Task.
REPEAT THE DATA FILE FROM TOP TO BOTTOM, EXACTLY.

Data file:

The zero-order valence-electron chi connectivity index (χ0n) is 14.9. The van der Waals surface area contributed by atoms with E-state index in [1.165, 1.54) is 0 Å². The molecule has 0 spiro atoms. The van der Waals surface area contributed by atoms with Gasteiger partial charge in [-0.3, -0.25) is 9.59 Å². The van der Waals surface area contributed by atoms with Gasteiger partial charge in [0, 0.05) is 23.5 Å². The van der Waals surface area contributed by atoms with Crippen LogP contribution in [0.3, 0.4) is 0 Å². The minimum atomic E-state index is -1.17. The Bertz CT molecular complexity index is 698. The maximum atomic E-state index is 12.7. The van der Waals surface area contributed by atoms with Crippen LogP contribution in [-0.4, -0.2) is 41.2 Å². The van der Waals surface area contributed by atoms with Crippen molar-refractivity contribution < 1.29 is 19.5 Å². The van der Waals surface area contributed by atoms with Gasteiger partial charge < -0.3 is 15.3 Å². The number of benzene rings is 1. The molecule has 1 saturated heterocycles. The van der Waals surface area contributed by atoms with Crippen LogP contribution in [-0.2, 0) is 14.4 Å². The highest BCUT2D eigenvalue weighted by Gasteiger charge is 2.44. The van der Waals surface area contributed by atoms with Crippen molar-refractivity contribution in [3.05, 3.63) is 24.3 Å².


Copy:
The zero-order valence-electron chi connectivity index (χ0n) is 14.9. The van der Waals surface area contributed by atoms with E-state index in [1.165, 1.54) is 0 Å². The molecule has 0 spiro atoms. The van der Waals surface area contributed by atoms with Gasteiger partial charge in [-0.3, -0.25) is 9.59 Å². The van der Waals surface area contributed by atoms with Gasteiger partial charge in [0, 0.05) is 23.5 Å². The van der Waals surface area contributed by atoms with Crippen LogP contribution in [0.3, 0.4) is 0 Å². The minimum atomic E-state index is -1.17. The Bertz CT molecular complexity index is 698. The maximum atomic E-state index is 12.7. The van der Waals surface area contributed by atoms with Crippen LogP contribution in [-0.4, -0.2) is 41.2 Å². The van der Waals surface area contributed by atoms with Crippen molar-refractivity contribution < 1.29 is 19.5 Å². The van der Waals surface area contributed by atoms with Gasteiger partial charge < -0.3 is 15.3 Å². The number of benzene rings is 1. The molecule has 1 saturated heterocycles. The van der Waals surface area contributed by atoms with Crippen LogP contribution in [-0.2, 0) is 14.4 Å². The highest BCUT2D eigenvalue weighted by Gasteiger charge is 2.44. The van der Waals surface area contributed by atoms with Crippen molar-refractivity contribution in [3.05, 3.63) is 24.3 Å².